Medicine: Doctors turn to drugs to ease pressures...

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The Independent Online
More and more doctors, dentists and nurses are becoming addicted to the drugs prescribed for patients. Ian Burrell discovers that a special rehabilitation centre has been set up to deal exclusively with medical addicts.

The British Medical Association yesterday appealed to doctors who were experiencing problems with alcohol and drugs to seek treatment without fear of reprimand.

Some general practitioners have a penchant for diamorphine, as they like to call their heroin. Dentists can have a weakness for nitrous oxide, the laughing gas used to knock out patients before especially painful treatment. For pharmacists, the drug of choice tends to be codeine, a hypnotic opiate that they are not required to account for. Nurses are prone to secreting supplies of benzodiazepines - tranquillisers.

The unique position of health professionals in having easy access to drugs puts them at high risk of developing a dependency which can wreck their careers and families. The problem has now been recognised to the extent that a rehabilitation centre to deal exclusively with health professionals suffering from substance abuse, the Foxleigh Grove Chemical Dependency Centre, has been set up near Maidenhead in Berkshire.

Earlier this year the BMA, along the with the General Medical Council and the royal colleges, set up a working party on the misuse of alcohol and other drugs. Next month it will issue its first report, with recommendations on how the health professions should deal with addiction within their own ranks.

Dr Bill O'Neill, science and ethics adviser to the BMA, said: "We want to encourage people to come forward and acknowledge that they have a problem and ask for help without their career being destroyed. Our ultimate concern is for the welfare of patients but the starting point has got to be to identify doctors who may have a problem before any harm is done."

Last year Clive Froggatt, 48, a family doctor who was a confidant of four successive health secretaries, admitted that he had a heroin addiction and offences for possession of the drug. A former Tory councillor who was brought in to advise on health reforms after meeting the then prime minister, Margaret Thatcher, he was dismissed from the medical register in March 1996 after being given a 12-month suspended sentence.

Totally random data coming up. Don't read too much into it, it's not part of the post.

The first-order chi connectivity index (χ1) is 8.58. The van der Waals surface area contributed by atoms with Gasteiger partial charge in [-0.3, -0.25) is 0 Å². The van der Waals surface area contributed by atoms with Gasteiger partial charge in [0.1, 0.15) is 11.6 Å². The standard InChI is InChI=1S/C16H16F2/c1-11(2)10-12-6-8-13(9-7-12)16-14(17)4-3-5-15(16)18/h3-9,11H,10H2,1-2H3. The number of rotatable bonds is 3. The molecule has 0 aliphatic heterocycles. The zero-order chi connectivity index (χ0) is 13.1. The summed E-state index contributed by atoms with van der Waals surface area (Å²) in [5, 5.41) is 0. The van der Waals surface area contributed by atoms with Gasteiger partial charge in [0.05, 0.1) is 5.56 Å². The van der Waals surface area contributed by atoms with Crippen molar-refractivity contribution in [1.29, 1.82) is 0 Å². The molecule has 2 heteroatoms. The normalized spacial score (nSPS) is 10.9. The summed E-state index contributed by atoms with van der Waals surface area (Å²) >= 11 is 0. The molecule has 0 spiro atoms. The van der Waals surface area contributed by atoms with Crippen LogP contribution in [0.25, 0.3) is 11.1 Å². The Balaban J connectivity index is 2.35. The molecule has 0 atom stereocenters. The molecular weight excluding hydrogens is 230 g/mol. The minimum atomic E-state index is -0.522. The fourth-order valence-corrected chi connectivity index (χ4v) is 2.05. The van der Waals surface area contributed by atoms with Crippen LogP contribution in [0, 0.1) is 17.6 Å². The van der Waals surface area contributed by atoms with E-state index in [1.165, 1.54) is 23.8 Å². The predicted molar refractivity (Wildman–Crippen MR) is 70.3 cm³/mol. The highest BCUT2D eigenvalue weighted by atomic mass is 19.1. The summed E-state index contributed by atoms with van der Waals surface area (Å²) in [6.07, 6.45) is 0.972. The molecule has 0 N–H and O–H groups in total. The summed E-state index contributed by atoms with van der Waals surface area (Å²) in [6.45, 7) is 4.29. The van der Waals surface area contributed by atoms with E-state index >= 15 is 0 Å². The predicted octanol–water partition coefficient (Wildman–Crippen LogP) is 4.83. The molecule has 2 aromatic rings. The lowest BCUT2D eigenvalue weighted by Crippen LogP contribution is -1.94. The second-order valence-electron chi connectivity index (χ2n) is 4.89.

Some estimates submitted to the BMA have suggested that up to 14,000 doctors have alcohol or drug addiction problems, although accurate assessment of the scale of the problem is extremely difficult.

Several dentists have become addicted to the anaesthetic nitrous oxide, a fast- acting psychedelic drug which leaves no tell-tale smells but can have long-term neurophysiological effects. There is also concern over the use of cannabis by medical students because the drug is believed to inhibit fine movement, which is especially crucial in dentistry.

Among the population at large, between 10 and 15 per cent are thought to have the type of personality which puts them at risk of addiction. Many doctors say they start taking drugs for experimental reasons, driven by professional curiosity.

Medical colleges are seen as breeding grounds for later alcoholism and deans are being encouraged to make greater efforts to include warnings on the potential dangers of psychoactive substances in the curriculum.

Health professional seeking help for an addiction problem can call Sick Doctors Trust 01252 345163; Pharmacists Helpline 01628 770243; Dentists Helpline 01628 770242; Anaesthetists Helpline 0171-631 1650.

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